Does the National Prayer Breakfast promote bipartisanship?

The National Prayer Breakfast offers the president and other leaders the chance to share from the heart. But does it rise above political divisions?

Pablo Martinez Monsivais/AP
President Barack Obama smiles while attending the National Prayer Breakfast in Washington, Thursday, Feb. 4, 2016.

President Obama is attending the National Prayer Breakfast Thursday morning, an annual event now entering its 64th year. He will deliver an address, as will other leaders from both sides of the aisle.

Members of Congress also hold weekly prayer meetings, less well-publicized, attended by a broad mix of government figures. In an era dominated by perceptions of partisanship in the US halls of power, do these gatherings offer a glimmer of something different, an occasion to set aside political rancor?

Rep. Juan Vargas (D) of California, co-chair of this year’s National Prayer Breakfast and former Jesuit missionary, says yes.

“Here we all sit, as Democrats, Republicans, Congress members, senators, and for that short moment of time we're all together, we're unified,” he told the Los Angeles Times.

“We're praying for the president, we're praying for the nation, we're praying for the world. That spirit is one that I wish we had all the time. We don't, but I wish that we did."

He also described the Thursday morning events, where 30 to 40 members of Congress gather together for a weekly hour of peace and prayer.

“It's hard to pray with someone on Thursday and then attack him or her on Friday,” said Rep. Vargas. “I have some people on the Republican side that I just love. I know their story now.”

This year’s National Prayer Breakfast will include remarks not only from Mr. Obama, but also from Republican Speaker of the House Paul Ryan and Minority Leader Nancy Pelosi.

These addresses do not always foster bipartisanship. Take the words of Obama last year, as he talked of the horrors inflicted by the so-called Islamic State. He cautioned against casting a blanket of blame over a whole religion, or suggesting that violence is endemic to Islam:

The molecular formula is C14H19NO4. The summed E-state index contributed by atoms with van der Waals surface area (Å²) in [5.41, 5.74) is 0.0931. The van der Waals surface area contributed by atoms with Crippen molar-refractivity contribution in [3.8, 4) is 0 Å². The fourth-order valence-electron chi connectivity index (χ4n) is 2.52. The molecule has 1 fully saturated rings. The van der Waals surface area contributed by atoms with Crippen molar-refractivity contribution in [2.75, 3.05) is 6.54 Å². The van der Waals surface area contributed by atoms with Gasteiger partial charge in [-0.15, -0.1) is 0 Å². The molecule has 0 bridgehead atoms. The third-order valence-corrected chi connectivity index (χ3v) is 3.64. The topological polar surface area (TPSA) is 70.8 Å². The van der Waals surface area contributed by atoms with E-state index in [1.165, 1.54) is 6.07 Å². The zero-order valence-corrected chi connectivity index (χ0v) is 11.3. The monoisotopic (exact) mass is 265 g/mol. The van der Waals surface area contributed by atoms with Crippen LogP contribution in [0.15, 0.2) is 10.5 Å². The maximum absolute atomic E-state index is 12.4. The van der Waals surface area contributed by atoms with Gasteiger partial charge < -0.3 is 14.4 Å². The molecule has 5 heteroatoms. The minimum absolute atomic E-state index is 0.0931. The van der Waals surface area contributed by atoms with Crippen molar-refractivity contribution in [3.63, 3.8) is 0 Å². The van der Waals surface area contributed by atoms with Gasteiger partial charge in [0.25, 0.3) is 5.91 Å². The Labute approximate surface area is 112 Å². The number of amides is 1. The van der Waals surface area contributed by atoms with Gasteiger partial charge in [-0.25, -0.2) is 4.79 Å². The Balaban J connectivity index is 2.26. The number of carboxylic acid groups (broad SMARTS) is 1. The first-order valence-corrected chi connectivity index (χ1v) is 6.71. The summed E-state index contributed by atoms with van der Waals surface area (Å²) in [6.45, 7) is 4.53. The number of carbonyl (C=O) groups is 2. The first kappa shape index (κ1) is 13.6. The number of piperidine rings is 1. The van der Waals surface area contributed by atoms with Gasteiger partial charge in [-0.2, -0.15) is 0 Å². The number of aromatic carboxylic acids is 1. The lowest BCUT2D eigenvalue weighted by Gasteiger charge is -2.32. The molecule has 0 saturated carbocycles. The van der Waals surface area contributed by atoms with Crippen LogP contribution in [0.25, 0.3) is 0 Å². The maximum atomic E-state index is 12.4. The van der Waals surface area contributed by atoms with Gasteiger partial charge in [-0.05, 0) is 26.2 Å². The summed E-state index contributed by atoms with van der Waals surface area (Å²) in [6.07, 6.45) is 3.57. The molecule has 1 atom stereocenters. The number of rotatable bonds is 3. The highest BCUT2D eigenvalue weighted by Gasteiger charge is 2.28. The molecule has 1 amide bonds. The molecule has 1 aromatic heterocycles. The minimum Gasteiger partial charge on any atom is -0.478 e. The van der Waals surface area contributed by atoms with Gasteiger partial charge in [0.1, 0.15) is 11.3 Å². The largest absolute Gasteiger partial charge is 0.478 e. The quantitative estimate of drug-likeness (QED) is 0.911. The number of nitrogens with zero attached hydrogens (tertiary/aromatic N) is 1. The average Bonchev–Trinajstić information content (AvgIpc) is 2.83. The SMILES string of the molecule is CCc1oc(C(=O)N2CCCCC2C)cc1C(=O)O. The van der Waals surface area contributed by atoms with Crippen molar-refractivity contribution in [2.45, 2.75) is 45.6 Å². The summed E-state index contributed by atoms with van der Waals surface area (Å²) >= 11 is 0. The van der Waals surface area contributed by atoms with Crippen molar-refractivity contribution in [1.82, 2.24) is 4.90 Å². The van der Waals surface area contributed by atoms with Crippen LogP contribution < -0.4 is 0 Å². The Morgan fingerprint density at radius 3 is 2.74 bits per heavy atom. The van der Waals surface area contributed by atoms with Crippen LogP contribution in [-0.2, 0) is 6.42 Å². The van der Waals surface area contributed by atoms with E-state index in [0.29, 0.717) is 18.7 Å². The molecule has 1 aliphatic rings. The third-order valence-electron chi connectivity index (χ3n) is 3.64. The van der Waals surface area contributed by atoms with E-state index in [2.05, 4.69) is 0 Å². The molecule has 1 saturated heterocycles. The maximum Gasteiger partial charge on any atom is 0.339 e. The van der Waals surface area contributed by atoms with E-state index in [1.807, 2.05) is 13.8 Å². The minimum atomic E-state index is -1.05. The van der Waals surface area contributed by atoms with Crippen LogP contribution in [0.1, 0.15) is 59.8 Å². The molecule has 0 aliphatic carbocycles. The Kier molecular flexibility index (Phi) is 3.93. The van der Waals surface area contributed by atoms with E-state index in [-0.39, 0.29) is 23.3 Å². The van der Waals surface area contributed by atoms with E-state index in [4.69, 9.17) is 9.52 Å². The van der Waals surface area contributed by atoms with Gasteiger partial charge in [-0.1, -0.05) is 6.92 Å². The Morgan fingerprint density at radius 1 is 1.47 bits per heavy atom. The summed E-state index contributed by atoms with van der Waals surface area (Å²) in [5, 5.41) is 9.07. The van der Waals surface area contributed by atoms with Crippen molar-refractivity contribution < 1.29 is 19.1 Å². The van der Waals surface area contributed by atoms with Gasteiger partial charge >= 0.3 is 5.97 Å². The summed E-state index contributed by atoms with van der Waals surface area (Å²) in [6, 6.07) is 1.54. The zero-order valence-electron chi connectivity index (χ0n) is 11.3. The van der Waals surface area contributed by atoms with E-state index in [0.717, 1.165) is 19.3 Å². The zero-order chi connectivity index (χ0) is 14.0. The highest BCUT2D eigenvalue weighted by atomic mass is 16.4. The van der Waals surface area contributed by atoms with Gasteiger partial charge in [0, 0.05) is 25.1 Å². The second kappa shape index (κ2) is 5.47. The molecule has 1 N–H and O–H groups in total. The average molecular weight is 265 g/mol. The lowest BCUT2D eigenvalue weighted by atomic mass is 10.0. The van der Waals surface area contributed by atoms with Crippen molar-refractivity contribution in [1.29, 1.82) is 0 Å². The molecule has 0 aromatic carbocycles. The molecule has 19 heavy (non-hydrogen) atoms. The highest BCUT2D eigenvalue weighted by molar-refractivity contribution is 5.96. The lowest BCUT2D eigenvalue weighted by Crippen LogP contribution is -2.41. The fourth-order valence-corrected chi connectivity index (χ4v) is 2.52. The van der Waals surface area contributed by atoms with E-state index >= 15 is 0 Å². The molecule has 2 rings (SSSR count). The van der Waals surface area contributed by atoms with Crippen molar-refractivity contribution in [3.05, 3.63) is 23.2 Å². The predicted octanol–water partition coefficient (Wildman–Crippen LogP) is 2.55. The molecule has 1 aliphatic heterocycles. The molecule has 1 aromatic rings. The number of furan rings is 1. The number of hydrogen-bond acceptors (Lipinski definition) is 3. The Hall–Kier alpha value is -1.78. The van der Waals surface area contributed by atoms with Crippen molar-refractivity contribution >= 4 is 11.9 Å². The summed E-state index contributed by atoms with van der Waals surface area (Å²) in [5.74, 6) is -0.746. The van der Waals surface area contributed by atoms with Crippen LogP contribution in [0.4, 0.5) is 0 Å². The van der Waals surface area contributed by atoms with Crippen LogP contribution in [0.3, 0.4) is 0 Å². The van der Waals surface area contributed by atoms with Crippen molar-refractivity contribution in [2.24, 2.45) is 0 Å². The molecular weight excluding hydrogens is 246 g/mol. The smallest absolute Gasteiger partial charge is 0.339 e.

“Lest we get on our high horse and think this is unique to some other place, remember that during the Crusades and the Inquisition, people committed terrible deeds in the name of Christ. In our home country, slavery and Jim Crow all too often was justified in the name of Christ.”

In his defense of Obama's speech, Ta-Nehisi Coates of The Atlantic quoted Confederate Vice President Alexander Stephens justifying the approaching Civil War:

With us, all of the white race, however high or low, rich or poor, are equal in the eye of the law. Not so with the negro. Subordination is his place.... It is, indeed, in conformity with the ordinance of the Creator. It is not for us to inquire into the wisdom of His ordinances, or to question them. For His own purposes, He has made one race to differ from another, as He has made "one star to differ from another star in glory."

Despite the historical context, Obama’s words angered and even infuriated some Republicans. Former GOP presidential candidates and conservative commentators pilloried the speech. A model of bipartisanship it was not.

Nonetheless, looking back over the decades, examining the words of the presidential addresses, this National Prayer Breakfast does seem to offer an opportunity to rise above political or religious leanings.

It is a chance to take a different view, to depart for a time from the anger and bitterness that can seem so prevalent, and to seek something higher.

“In a world today that is so torn with strife where the divisions seem to be increasing, not people coming together, within countries, divisions within the people, themselves and all," said President Ronald Reagan in his 1984 National Prayer Breakfast address, "I wonder if we have ever thought about the greatest tool that we have — that power of prayer and God's help.”

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